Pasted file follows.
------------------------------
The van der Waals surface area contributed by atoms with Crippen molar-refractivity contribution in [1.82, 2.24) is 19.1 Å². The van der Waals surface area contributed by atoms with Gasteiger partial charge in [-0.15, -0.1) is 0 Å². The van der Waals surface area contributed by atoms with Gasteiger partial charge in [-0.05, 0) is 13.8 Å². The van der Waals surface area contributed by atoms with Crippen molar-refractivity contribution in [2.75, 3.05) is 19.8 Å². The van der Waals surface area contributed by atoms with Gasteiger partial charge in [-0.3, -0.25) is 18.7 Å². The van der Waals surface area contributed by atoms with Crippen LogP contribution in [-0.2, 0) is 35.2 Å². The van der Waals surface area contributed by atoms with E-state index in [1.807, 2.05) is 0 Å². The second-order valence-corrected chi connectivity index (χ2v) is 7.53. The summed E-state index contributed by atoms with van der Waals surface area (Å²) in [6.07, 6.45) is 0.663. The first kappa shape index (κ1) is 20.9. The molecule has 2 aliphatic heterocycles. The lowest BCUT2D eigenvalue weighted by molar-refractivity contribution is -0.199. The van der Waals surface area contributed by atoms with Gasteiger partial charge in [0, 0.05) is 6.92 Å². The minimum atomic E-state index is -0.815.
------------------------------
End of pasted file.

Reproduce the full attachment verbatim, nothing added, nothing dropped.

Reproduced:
The van der Waals surface area contributed by atoms with Crippen molar-refractivity contribution in [1.82, 2.24) is 19.1 Å². The van der Waals surface area contributed by atoms with Gasteiger partial charge in [-0.15, -0.1) is 0 Å². The van der Waals surface area contributed by atoms with Gasteiger partial charge in [-0.05, 0) is 13.8 Å². The van der Waals surface area contributed by atoms with Crippen molar-refractivity contribution in [2.75, 3.05) is 19.8 Å². The van der Waals surface area contributed by atoms with Gasteiger partial charge in [-0.3, -0.25) is 18.7 Å². The van der Waals surface area contributed by atoms with Crippen LogP contribution in [-0.2, 0) is 35.2 Å². The van der Waals surface area contributed by atoms with E-state index in [1.807, 2.05) is 0 Å². The second-order valence-corrected chi connectivity index (χ2v) is 7.53. The summed E-state index contributed by atoms with van der Waals surface area (Å²) in [6.07, 6.45) is 0.663. The first kappa shape index (κ1) is 20.9. The molecule has 2 aliphatic heterocycles. The lowest BCUT2D eigenvalue weighted by molar-refractivity contribution is -0.199. The van der Waals surface area contributed by atoms with Gasteiger partial charge in [0, 0.05) is 6.92 Å². The minimum atomic E-state index is -0.815.